In praise of Omniglot

What, you may ask, is Omniglot?

Well, the name gives it away (or hints at it, at least). Latin omni- ‘all, every’ followed by Greek glot- ‘tongue, language’ tells you that it has something to do with every language.

And that is true—more or less. Maybe it’s not quite about all 7000 or so languages, but it’s trying hard: I have yet to find one that’s missing.

Omniglot is a beast with many heads. It’s a resource, and a podcast or two, and a blog, and a database, and an (in its own words) “online encyclopedia of writing systems and languages,” and more. This ensemble is a labor of love by the Welsh linguist/polyglot/musician, Simon Ager. In his own words:

I speak English, French, Welsh, Mandarin and Irish fluently, and German, Japanese, Scottish Gaelic, Spanish, Manx and Esperanto fairly well. I also have a basic knowledge of twenty or so other languages.

He’s way ahead of me!

My major use of Omniglot is that it’s the resource I turn to when I need to learn more about writing systems, the first topic on the webpage. To get some idea of how thorough the presentation of this topic is, just scan the list of subtopics:

Abjads | Alphabets | Abugidas | Syllabaries | Semanto-phonetic scripts | Undeciphered scripts | Alternative scripts | Constructed scripts | Fictional scripts | Magical scripts | Index (A-Z) | Index (by direction) | Index (by language) | What is writing? | Types of writing system | Differences between writing and speech | Language and Writing Statistics | Languages

You probably always wanted to know how alphabets differ from abjads and abugidas, and there you are with the first three subtopics! Or maybe you wanted to know which scripts are written from right to left; halfway through the list is the Index By Direction, where you not only learn about right-to-left scripts but also about vertical ones—both top-to-bottom and bottom-to-top! And, as you’ll see if you explore, you’ll find lots of other Big Ideas there. You can get lost for hours if you poke around, and that’s just the Writing Systems topic.

I mentioned above that Omniglot is also “a podcast or two.” The reason for the hedge is that the episodes alternate between “Adventures in Etymology” (in which you learn about the etymology of a particular word in depth) and “Omniglot News” (in which you learn about what’s new on the various Omniglot webpages and get to take a close-to-impossible quiz identifying a mystery language). My only complaint about the podcast is that many listeners are bound to be turned off by Ager’s slow, ultra-calm delivery. It’s a bit like Mr. Rogers on tranquilizers. I say “many listeners” advisedly, because I’m not one who is turned off, perhaps because I’ve learned a lot from a couple of excellent teachers who talk similarly. But I know that most people prefer more energy. YMMV.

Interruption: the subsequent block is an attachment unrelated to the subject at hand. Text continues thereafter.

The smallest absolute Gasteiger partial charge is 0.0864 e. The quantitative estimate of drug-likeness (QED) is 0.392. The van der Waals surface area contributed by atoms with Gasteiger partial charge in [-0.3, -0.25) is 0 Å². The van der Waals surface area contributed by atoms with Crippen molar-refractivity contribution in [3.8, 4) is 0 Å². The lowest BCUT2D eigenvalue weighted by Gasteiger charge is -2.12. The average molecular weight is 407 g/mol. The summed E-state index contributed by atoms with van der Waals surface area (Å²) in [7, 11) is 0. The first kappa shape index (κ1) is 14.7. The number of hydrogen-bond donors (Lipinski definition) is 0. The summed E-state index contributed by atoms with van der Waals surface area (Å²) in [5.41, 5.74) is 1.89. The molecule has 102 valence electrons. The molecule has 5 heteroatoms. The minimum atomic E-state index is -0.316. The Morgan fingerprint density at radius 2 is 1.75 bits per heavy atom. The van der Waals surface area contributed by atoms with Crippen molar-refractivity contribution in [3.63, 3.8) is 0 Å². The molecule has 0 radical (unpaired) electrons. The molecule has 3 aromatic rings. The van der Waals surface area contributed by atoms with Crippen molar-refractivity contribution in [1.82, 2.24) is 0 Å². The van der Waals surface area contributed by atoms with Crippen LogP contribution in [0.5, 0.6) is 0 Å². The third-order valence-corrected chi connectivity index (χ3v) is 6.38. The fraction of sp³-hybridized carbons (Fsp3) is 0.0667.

Although I could go on and on exploring the rest of the website, I have to stop somewhere. Just give yourself an hour or two to explore the riches of Omniglot. You will inevitably learn something you never even knew you wanted to learn. Or try to find the answer to a particular question you have.

Before we go, though, as a math teacher I have to highlight a particular page, the one on Numbers in Various Languages. For instance, suppose you want to compare and contrast the names of the numbers in Ancient and Modern Greek, as I had to do in the pre-Internet days of 1966. If I had had access to Omniglot I would have easily found all the data I needed. Here are two clips, showing just 1–7 in Ancient and Modern Greek respectively:

If you looked carefully at the Ancient Greek, you may wonder about the Greek Numerals. Everyone learns about Roman Numerals in school—if for no other reason than to read Superb Owl numbers and creation dates on movies—but almost no one seems to learn Greek numerals. But if you look at the parenthesized representations in the Ancient Greek list above, you’ll see the Greek numerals; clearly each one is a Greek letter followed by a prime sign. Except…what’s up with 6? F isn’t a Greek letter! Actually, it’s ϝ, not F. I could explain that to you, but that would be cheating, so I am leaving it as an exercise for the reader.

Categories: Linguistics